• Climate, Weather and Environmental Resources for Actuaries completed by Robert Erhardt, Ph.D., ACAS, Assistant Professor of Statistics at Wake Forest University.
  • The research paper deals with the questions “How do scientists know?” and “What could actuaries do?” This report is a collection of sources that deal with these two questions.

    The reports states, “Most actuaries and risk managers do not fully understand climate science, just as most climate scientists do not fully understand insurance markets; however, actuaries and risk managers interested in climate risk must strive to achieve ‘climate literacy’ to make the most informed business decisions. That is, they should become conversant in the major findings of climate science. They should understand the evidence for climate change and the pace and scale of projected changes. They should also understand the range of possible outcomes and have an intuitive grasp of both best-case and worst-case scenarios.”

    The report details many articles, research reports, and books which are valuable in assisting the actuary and risk manager to become climate literate. Many of these sources have been written in terms that can be understood by the nonscientific reader.

    With regard to what actuaries could do, the report states that “responses to climate change fall into three broad categories: mitigation, adaptation and geoengineering. Mitigation is about slowing or halting the change itself. Adaptation concerns actions that may help society build climate resilience to deal with climate changes…Finally, geoengineering addresses efforts to intervene actively in the climate system. Risk management, insurance and associated regulations mostly fall into the category of adaptation, and it is here that actuaries may find they have the greatest potential impact.”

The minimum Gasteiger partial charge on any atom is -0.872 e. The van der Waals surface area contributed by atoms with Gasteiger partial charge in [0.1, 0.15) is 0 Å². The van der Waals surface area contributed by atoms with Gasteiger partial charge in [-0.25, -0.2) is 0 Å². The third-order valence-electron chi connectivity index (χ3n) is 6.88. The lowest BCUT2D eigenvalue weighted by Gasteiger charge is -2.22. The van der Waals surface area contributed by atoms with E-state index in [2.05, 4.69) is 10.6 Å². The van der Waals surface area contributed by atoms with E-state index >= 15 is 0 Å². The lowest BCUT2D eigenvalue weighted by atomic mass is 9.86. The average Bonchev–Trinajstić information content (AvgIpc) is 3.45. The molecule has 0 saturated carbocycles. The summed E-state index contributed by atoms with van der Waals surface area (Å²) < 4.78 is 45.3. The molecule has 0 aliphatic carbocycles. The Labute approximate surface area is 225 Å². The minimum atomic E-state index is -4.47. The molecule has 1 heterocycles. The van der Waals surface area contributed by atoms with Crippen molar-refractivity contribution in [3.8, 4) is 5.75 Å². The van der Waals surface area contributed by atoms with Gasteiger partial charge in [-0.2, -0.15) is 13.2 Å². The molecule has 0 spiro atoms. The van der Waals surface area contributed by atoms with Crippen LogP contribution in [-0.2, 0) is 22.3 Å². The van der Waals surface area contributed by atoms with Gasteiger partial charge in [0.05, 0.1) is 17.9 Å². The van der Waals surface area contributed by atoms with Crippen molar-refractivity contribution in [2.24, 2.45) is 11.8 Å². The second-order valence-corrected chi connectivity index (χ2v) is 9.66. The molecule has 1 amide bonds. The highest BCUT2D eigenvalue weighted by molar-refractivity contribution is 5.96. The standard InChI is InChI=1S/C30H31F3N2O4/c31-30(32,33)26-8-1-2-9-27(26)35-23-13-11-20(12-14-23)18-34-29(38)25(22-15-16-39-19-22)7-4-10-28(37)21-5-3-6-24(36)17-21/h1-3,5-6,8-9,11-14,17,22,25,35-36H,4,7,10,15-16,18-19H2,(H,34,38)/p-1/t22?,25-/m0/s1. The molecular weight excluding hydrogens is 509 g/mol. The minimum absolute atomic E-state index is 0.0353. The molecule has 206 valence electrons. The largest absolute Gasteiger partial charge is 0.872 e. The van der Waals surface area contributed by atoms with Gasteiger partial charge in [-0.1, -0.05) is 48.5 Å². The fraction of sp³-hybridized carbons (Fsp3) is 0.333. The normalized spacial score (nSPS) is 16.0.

The report goes on to discuss and honestly assess case studies of implemented responses to climate change.

In addition to these two completed research projects, the CESRC has a number of research projects which are currently in progress. These projects include:

Discount Rates in Climate Change Studies

This project is to conduct research addressing the use of discount rates and related factors in studies of climate change or environmental sustainability.

Topics in Environmental Sustainability (University of Wisconsin-Milwaukee, Brazauskas)

This project aims to build an extremely statistically accurate emulator of atmospheric surface temperature. This emulator will be further applied for meteorological risk assessment over the domain of continental North America to achieve an order-of-magnitude or larger gain of numerical efficiency compared with the schemes based on high-resolution dynamical atmospheric models. It is anticipated that the resulting methodology will lead to unprecedented accuracy of the risk estimates that are of interest to actuaries.